Jurassic Park was one of the first times I can remember where I wondered what could happen if we went too far with or technological and scientific advancements. Was I the only one? Anyone? Ok, I was an honors nerd and it’s not my fault they forced me to think deeply at a young age. But think about it, how far is too far?
John Hammond wanted to bring a world that had long past to the present for study and pleasure. Of course, there was profit involved but Hammond seemed more like a person who was more interested in what we could discover about our current world from these past creatures, but like Malcolm was trying to tell everyone, all magic comes at a price….wrong show but you get my point. He couldn’t think that if he brought these creatures back that thee wouldn’t be problems, like major problems. Honestly, I think only Malcolm really understood the gravity of the situation. As we see the series progress, we see humans do what they usually do, more so Americans–try to find a way to make a profit. We see people in an amusement, zoo-like environment being able to ride the dinosaurs, watch some of ’em flip out of the water like Willy or Shamu and Chris Pratt’s character, Owen, training them like they’re dogs. Now, we all know, and should have enough common sense to know, that this is now how you treat A DINOSAUR. There is a reason why only certain prehistoric creatures survived. So why risk it? For the love of science? Profit? To see how far we can go, like in Jurassic World when they created a whole new dinosaur (not the greatest idea but who am I?)?
Let me give you another example. Tony Stark. Stark’s industry was weapons. His father didn’t start out that way, per say, but Tony decided to go for the money and evolve his family business into a for-profit weapons business. As he continued to learn in his journey through the MCU, the weapons he created made millions for him but killed millions more around the world. However, the evolution of his tech combined with his genius was able to defeat the greatest villain and threat to mankind that we’ve seen in an action movie yet.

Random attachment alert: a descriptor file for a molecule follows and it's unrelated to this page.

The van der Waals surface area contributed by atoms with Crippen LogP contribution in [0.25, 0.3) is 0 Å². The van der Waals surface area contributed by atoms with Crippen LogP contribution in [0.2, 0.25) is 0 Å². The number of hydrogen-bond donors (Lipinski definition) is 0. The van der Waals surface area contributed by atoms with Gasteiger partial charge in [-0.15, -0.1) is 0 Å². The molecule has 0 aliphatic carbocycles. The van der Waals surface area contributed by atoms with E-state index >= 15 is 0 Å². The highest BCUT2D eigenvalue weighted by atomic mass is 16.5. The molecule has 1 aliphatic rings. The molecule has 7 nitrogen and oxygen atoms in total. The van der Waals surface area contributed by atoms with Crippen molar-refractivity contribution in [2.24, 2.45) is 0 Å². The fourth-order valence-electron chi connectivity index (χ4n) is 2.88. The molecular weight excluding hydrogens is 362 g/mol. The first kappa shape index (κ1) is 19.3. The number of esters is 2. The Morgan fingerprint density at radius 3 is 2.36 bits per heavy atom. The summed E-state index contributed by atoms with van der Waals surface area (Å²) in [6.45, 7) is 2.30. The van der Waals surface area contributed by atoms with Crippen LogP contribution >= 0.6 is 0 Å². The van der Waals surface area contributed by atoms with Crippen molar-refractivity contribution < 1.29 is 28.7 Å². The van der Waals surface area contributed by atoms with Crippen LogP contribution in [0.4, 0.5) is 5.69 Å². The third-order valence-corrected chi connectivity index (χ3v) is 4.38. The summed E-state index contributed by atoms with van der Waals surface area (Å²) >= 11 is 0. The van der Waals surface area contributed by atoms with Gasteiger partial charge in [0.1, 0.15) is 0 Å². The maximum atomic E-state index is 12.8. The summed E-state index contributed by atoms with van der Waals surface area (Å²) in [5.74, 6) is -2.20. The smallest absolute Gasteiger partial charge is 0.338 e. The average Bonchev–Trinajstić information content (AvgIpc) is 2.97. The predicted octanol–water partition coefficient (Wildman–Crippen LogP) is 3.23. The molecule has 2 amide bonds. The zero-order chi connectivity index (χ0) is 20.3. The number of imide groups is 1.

So how fine is this line? Does anyone remember the famous Dolly? The first mammal ever cloned? Do you remember how they took that idea and remixed it in Jurassic World: Fallen Kingdom? Great idea in theory but in all actuality, it creates a snowball effect.
So what do we do? We can’t stop evolving. Naturally, we have to keep growing and evolving to survive but where is the line and how do we not cross that line too soon or not at all? I enjoy movies that push such a complex idea like this. Avatar, even though I hate that movie and it was time I cannot get back in my life, followed these same lines.
So who’s right? Some may say that if we don’t push those boundaries, then we’ll never know how far we could go, while others may say if we don’t open that Pandora’s box, then we’ll never have to worry about the consequences unless we absolutely have to. I, myself, am a little in between. Maybe we should maybe we shouldn’t. I’d love to see a real-life dinosaur and be able to really find out what happened to them. I would also like to know what happened to King Tut and Queen Hatshepsut but I don’t need to bring them back to life to do that. I saw The Mummy.
What say you? Team Science or Team Caution? Let me know!
I think you’re asking the wrong question. Ultimately, science and technology are tools, so the real question is do we trust ourselves, or human nature, to use those tools appropriately? It’s basically the pro-gun/anti-gun argument, but using the more nebulous “technology” term to avoid the controversy.
I like your example of Tony Stark. Tony’s story arc shows a man that profits from technology, to one who uses it for good. He then loses control of it to Ultron, but recognizes his mistakes and asks for accountability. Personally, I’m an optimist and believe that humanity in general can be trusted to use tools for good. I also recognize that there are individuals who are likely to abuse the technology for personal gain. With that in mind, I say progress as fast as possible, but make wise use of safeguards and accountability.